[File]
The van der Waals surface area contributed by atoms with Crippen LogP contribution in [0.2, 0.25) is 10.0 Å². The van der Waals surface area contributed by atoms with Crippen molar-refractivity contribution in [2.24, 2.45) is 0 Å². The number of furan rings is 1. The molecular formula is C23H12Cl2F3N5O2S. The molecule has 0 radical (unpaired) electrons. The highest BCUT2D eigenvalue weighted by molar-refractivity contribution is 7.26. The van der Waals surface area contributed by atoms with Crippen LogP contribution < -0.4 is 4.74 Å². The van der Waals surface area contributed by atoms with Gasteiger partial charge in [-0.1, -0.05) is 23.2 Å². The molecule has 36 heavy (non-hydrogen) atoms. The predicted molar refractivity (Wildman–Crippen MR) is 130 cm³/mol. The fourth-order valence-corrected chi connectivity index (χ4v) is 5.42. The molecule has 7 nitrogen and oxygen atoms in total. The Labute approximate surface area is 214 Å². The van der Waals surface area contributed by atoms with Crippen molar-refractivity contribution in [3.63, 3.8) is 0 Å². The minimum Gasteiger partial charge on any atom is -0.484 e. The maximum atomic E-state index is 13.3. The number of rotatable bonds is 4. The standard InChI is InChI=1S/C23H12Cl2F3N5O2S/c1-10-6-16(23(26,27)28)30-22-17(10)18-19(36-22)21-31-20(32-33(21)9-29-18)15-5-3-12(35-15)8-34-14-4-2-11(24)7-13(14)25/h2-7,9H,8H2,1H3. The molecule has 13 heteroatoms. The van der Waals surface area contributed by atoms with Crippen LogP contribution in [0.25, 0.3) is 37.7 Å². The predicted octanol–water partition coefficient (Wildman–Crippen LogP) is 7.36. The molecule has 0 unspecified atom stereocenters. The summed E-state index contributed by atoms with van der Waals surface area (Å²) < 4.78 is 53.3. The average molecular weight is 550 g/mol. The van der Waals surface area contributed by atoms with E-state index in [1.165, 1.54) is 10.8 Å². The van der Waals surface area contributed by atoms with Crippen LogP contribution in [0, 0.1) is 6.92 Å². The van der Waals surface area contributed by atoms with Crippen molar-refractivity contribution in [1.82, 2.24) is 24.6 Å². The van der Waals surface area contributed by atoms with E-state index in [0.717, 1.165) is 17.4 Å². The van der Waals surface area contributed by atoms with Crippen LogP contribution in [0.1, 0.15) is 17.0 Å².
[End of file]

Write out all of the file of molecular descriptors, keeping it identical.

The van der Waals surface area contributed by atoms with Crippen LogP contribution in [0.2, 0.25) is 10.0 Å². The van der Waals surface area contributed by atoms with Crippen molar-refractivity contribution in [2.24, 2.45) is 0 Å². The number of furan rings is 1. The molecular formula is C23H12Cl2F3N5O2S. The molecule has 0 radical (unpaired) electrons. The highest BCUT2D eigenvalue weighted by molar-refractivity contribution is 7.26. The van der Waals surface area contributed by atoms with Crippen LogP contribution < -0.4 is 4.74 Å². The van der Waals surface area contributed by atoms with Gasteiger partial charge in [-0.1, -0.05) is 23.2 Å². The molecule has 36 heavy (non-hydrogen) atoms. The predicted molar refractivity (Wildman–Crippen MR) is 130 cm³/mol. The fourth-order valence-corrected chi connectivity index (χ4v) is 5.42. The molecule has 7 nitrogen and oxygen atoms in total. The Labute approximate surface area is 214 Å². The van der Waals surface area contributed by atoms with Crippen molar-refractivity contribution in [3.63, 3.8) is 0 Å². The minimum Gasteiger partial charge on any atom is -0.484 e. The maximum atomic E-state index is 13.3. The number of rotatable bonds is 4. The standard InChI is InChI=1S/C23H12Cl2F3N5O2S/c1-10-6-16(23(26,27)28)30-22-17(10)18-19(36-22)21-31-20(32-33(21)9-29-18)15-5-3-12(35-15)8-34-14-4-2-11(24)7-13(14)25/h2-7,9H,8H2,1H3. The molecule has 13 heteroatoms. The van der Waals surface area contributed by atoms with Crippen LogP contribution in [0.25, 0.3) is 37.7 Å². The predicted octanol–water partition coefficient (Wildman–Crippen LogP) is 7.36. The molecule has 0 unspecified atom stereocenters. The summed E-state index contributed by atoms with van der Waals surface area (Å²) < 4.78 is 53.3. The average molecular weight is 550 g/mol. The van der Waals surface area contributed by atoms with E-state index in [1.165, 1.54) is 10.8 Å². The van der Waals surface area contributed by atoms with Crippen LogP contribution in [0, 0.1) is 6.92 Å². The van der Waals surface area contributed by atoms with Crippen molar-refractivity contribution in [1.82, 2.24) is 24.6 Å². The van der Waals surface area contributed by atoms with E-state index in [0.717, 1.165) is 17.4 Å². The van der Waals surface area contributed by atoms with Crippen LogP contribution in [0.1, 0.15) is 17.0 Å².